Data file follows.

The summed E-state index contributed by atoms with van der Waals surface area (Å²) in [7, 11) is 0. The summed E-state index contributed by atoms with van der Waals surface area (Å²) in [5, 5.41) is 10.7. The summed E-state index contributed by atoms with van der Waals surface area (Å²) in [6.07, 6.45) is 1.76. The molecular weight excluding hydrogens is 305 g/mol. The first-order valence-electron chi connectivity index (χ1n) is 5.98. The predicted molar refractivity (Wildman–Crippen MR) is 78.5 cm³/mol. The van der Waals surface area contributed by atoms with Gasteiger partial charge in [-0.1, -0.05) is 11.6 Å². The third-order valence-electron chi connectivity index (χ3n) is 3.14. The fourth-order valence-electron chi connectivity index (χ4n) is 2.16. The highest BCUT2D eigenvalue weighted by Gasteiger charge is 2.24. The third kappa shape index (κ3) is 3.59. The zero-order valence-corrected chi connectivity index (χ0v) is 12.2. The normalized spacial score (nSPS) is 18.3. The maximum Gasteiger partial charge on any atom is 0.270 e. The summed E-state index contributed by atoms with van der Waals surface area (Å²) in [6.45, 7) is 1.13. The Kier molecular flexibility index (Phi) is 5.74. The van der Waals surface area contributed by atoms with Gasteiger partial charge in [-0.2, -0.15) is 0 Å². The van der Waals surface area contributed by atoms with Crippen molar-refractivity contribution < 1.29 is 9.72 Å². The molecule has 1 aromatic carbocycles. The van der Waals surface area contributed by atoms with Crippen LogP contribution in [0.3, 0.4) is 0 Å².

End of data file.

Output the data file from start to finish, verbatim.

The summed E-state index contributed by atoms with van der Waals surface area (Å²) in [7, 11) is 0. The summed E-state index contributed by atoms with van der Waals surface area (Å²) in [5, 5.41) is 10.7. The summed E-state index contributed by atoms with van der Waals surface area (Å²) in [6.07, 6.45) is 1.76. The molecular weight excluding hydrogens is 305 g/mol. The first-order valence-electron chi connectivity index (χ1n) is 5.98. The predicted molar refractivity (Wildman–Crippen MR) is 78.5 cm³/mol. The van der Waals surface area contributed by atoms with Gasteiger partial charge in [-0.1, -0.05) is 11.6 Å². The third-order valence-electron chi connectivity index (χ3n) is 3.14. The fourth-order valence-electron chi connectivity index (χ4n) is 2.16. The highest BCUT2D eigenvalue weighted by Gasteiger charge is 2.24. The third kappa shape index (κ3) is 3.59. The zero-order valence-corrected chi connectivity index (χ0v) is 12.2. The normalized spacial score (nSPS) is 18.3. The maximum Gasteiger partial charge on any atom is 0.270 e. The summed E-state index contributed by atoms with van der Waals surface area (Å²) in [6.45, 7) is 1.13. The Kier molecular flexibility index (Phi) is 5.74. The van der Waals surface area contributed by atoms with Gasteiger partial charge in [-0.2, -0.15) is 0 Å². The van der Waals surface area contributed by atoms with Crippen molar-refractivity contribution < 1.29 is 9.72 Å². The molecule has 1 aromatic carbocycles. The van der Waals surface area contributed by atoms with Crippen LogP contribution in [0.3, 0.4) is 0 Å².